Thwarting democracy to save it

 

Unless this is just a hoax, a troll, or a high-profile LARP, it’s a little alarming to read of an anonymous “senior official” in the Trump administration that think it knows better than to do its actual job: 

The dilemma — which he does not fully grasp — is that many of the senior officials in [Trump’s] own administration are working diligently from within to frustrate parts of his agenda and his worst inclinations. […]

In addition to his mass-marketing of the notion that the press is the “enemy of the people,” President Trump’s impulses are generally anti-trade and anti-democratic. […]

Astute observers have noted, though, that the rest of the administration is operating on another track, one where countries like Russia are called out for meddling and punished accordingly, and where allies around the world are engaged as peers rather than ridiculed as rivals.

On Russia, for instance, the president was reluctant to expel so many of Mr. Putin’s spies as punishment for the poisoning of a former Russian spy in Britain. He complained for weeks about senior staff members letting him get boxed into further confrontation with Russia, and he expressed frustration that the United States continued to impose sanctions on the country for its malign behavior. But his national security team knew better — such actions had to be taken, to hold Moscow accountable.

Truthful or not, the op-ed points to a reality that has been obvious for some time, namely that the president is surrounded by numerous officials who are implacably opposed to core elements of his agenda. You may recall that protectionism and detente with Russia were two of Trump’s signature campaign promises, which the voting public effectively endorsed when they elected him. This process, whereby a candidate makes promises and voters elect him to implement those promises, is called democracy. I know it’s hard for many Washington bureaucrats to accept this, but surreptitiously thwarting the will of the electorate on such contested issues as trade and foreign policy is pretty much the opposite of what is implied by “preserv[ing] our democratic institutions.”

This will end well: South Africa edition

South Africa marks a milestone as the government moves to expropriate farm land without due compensation. More seizures are likely to follow under the new policy of “comprehensive land reform” — which doesn’t quite roll off the tongue, but it sounds better than “theft”:

THE South African government has begun the process of seizing land from white farmers.

Local newspaper City Press reports two game farms in the northern province of Limpopo are the first to be targeted for unilateral seizure after negotiations with the owners to purchase the properties stalled.

While the government says it intends to pay, owners Akkerland Boerdery wanted 200 million rand ($18.7 million) for the land — they’re being offered just 20 million rand ($1.87 million). […]

It comes as the South African government pushes ahead with plans to amend the country’s constitution to allow for the expropriation of land without compensation.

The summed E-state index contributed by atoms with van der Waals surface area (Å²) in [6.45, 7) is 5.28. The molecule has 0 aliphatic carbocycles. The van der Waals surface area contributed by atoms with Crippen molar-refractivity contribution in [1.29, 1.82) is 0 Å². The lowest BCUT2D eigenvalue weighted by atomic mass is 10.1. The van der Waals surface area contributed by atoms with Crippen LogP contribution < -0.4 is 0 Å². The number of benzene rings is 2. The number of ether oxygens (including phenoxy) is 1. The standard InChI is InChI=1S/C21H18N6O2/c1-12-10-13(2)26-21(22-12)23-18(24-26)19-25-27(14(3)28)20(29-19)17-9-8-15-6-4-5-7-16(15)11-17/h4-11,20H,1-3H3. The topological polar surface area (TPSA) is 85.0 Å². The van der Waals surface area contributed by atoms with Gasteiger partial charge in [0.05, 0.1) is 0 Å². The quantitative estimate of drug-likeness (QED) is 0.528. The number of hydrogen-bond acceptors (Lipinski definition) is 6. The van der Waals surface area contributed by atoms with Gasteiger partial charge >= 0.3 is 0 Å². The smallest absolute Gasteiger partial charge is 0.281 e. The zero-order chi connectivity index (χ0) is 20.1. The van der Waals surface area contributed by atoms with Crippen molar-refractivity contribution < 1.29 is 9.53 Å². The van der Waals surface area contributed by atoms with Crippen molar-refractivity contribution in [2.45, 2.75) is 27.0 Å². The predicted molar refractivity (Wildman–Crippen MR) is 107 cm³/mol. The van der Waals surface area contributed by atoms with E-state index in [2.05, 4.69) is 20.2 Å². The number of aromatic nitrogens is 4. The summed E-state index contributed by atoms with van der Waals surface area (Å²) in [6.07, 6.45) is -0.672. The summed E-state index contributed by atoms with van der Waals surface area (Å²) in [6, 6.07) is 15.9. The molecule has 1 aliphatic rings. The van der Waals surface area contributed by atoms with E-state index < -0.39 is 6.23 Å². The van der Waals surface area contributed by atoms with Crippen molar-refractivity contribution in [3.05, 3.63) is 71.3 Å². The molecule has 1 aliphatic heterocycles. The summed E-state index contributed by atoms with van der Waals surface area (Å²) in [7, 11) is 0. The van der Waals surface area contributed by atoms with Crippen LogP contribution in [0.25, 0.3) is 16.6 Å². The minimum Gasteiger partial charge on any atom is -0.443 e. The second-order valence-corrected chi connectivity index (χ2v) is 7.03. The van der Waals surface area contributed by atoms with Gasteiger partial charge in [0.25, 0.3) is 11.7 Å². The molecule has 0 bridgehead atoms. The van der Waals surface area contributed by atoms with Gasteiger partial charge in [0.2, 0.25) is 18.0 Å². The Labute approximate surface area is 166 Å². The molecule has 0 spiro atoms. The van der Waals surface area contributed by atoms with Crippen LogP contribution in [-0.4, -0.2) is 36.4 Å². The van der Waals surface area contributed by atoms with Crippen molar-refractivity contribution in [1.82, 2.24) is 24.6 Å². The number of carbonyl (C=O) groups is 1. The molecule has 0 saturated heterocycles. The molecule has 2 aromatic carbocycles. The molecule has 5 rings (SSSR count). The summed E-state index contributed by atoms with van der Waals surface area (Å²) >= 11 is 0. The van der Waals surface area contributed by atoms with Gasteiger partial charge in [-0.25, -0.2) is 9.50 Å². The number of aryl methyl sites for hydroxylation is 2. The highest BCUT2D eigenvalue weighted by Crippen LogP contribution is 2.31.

The seizures are intended to test the ability of the government to take land under existing laws, which the ruling African National Congress has previously stated is allowable if “in the public interest”. […]

If the seizures go ahead, it would be the first time the state refuses to pay market value for land. Since the end of apartheid in 1994, the ANC has followed a “willing seller, willing buyer” process to redistribute white-owned farms to blacks.

Here’s a bit more background on the new policy (August 1):

SOUTH Africa’s ruling party says it will push ahead with plans to amend the country’s constitution to allow for the expropriation of land without compensation.

President Cyril Ramaphosa announced the decision on Tuesday following a two-day meeting of the African National Congress, which had earlier signalled its intention to redistribute land under the current laws.

The South African parliament in February voted in favour of a motion, brought by the radical Marxist Economic Freedom Fighters and supported by the ANC, to send the matter to parliament’s Constitutional Review Committee.

“It has become patently clear that our people want the constitution to be more explicit about expropriation of land without compensation, as demonstrated in public hearings,” Mr Ramaphosa said in a video message addressing “fellow South Africans, comrades, friends”.

“The ANC [has] reaffirmed its position that a comprehensive land reform program that enables equitable access to land will unlock economic growth by bringing more land in South Africa to full use and enable the productive participation of millions more South Africans in the economy.”

If history has taught us anything, it’s that forced redistribution of land usually ends well, and rarely leads to large-scale violence and starvation.

Curiously, a Bloomberg article dated Thursday reduces all these recent developments to the following highly deceptive sentence: “South Africa has not seized or condoned the seizure of any white-owned farms to date and hasn’t changed its constitution, although it is considering doing so.”